The art-cinema debates of the last few years have fallen behind an artistic practice that has almost entirely abolished the exclusivity of the two poles. But to what degree have these changes marked existing institutions, or even made them superfluous? What new institutions have been formed from them? Or will the internet become the space in which the break up of the division can play out in its full radicalism? But this is not just a matter of the battle of media worlds. Video recorded on cell phones at Tahrir Square was already being archived and shown by activists during the Egyptian revolution. Not only the experimental engagement with this material, but also the utopia and experience of a revolution failing, as well as the question of where art and culture can be positioned in such a situation, have lead to new inventions of visual forms of expression as well as institutional structures. When does political content become aesthetic form? Where does institutionalization begin, or, what institutions are needed to shape this process? Who invents them and who bears them? The panel looked into the question of the power experimental formats have to affect the deconstruction, change, or new creation of institutions, and what these formats look like. Or do they only become experiments in retrospect, when they themselves have already been institutionalized?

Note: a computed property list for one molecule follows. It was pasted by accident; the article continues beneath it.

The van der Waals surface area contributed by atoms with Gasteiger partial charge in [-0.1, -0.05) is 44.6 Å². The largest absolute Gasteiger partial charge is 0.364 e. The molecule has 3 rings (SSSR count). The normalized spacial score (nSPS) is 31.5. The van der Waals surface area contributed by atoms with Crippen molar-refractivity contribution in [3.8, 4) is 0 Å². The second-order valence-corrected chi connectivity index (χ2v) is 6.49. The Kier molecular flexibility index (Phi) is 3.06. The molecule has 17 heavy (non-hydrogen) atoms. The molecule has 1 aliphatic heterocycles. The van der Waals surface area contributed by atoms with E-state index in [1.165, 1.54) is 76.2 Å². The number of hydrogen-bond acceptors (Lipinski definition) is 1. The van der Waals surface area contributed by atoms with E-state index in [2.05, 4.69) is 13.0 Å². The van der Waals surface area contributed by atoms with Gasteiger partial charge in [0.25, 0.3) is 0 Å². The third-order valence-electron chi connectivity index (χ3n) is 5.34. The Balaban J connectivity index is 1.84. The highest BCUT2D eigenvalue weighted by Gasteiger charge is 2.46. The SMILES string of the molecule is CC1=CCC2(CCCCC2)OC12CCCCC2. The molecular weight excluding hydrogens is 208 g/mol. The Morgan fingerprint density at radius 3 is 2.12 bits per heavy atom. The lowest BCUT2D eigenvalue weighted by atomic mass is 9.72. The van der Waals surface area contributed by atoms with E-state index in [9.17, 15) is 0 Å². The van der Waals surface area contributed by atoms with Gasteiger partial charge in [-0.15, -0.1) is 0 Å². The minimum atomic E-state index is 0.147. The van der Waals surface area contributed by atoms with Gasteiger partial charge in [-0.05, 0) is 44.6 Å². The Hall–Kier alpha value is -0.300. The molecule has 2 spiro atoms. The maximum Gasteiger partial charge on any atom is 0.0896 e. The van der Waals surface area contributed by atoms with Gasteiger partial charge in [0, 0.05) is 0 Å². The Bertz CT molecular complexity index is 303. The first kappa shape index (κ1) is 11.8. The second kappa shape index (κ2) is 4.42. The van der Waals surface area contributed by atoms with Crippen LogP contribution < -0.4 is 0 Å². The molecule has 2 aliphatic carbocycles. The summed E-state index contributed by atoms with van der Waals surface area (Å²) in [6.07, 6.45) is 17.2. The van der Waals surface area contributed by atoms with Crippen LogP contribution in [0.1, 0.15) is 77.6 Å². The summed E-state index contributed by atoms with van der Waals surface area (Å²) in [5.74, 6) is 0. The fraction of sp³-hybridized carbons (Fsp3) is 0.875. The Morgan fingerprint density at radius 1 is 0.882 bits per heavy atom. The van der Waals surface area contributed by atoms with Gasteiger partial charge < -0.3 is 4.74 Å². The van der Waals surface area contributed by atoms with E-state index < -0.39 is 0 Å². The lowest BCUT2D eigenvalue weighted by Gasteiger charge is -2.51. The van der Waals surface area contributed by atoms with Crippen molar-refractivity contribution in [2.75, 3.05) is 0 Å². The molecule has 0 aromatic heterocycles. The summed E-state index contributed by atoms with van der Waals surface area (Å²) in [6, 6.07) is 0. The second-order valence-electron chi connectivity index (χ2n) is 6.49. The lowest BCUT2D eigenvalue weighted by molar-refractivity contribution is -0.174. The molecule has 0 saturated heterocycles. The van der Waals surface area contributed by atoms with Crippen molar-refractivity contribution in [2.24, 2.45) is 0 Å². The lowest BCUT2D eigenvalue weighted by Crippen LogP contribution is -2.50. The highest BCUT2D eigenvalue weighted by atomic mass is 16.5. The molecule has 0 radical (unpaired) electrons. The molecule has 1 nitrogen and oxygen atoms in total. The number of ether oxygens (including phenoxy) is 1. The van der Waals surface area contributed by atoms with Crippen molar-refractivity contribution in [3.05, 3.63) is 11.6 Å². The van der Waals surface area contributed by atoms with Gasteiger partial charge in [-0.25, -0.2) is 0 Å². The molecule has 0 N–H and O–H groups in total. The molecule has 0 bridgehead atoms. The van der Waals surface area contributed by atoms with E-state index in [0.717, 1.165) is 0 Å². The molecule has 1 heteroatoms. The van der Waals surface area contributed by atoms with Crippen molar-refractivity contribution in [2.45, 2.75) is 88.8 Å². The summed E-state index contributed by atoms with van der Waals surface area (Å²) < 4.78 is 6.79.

Stefanie Schulte Strathaus (Arsenal – Institut für Film und Videokunst e.V., Berlin)
Khalid Abdalla (actor, Mosireen Collective, Kairo)
Azin Feizabadi (artist, filmmaker, Berlin)
Lioudmila Voropai (curator, media scholar, KHM Köln, UdK Berlin)
Mike Zryd (film scholar, York University, Toronto)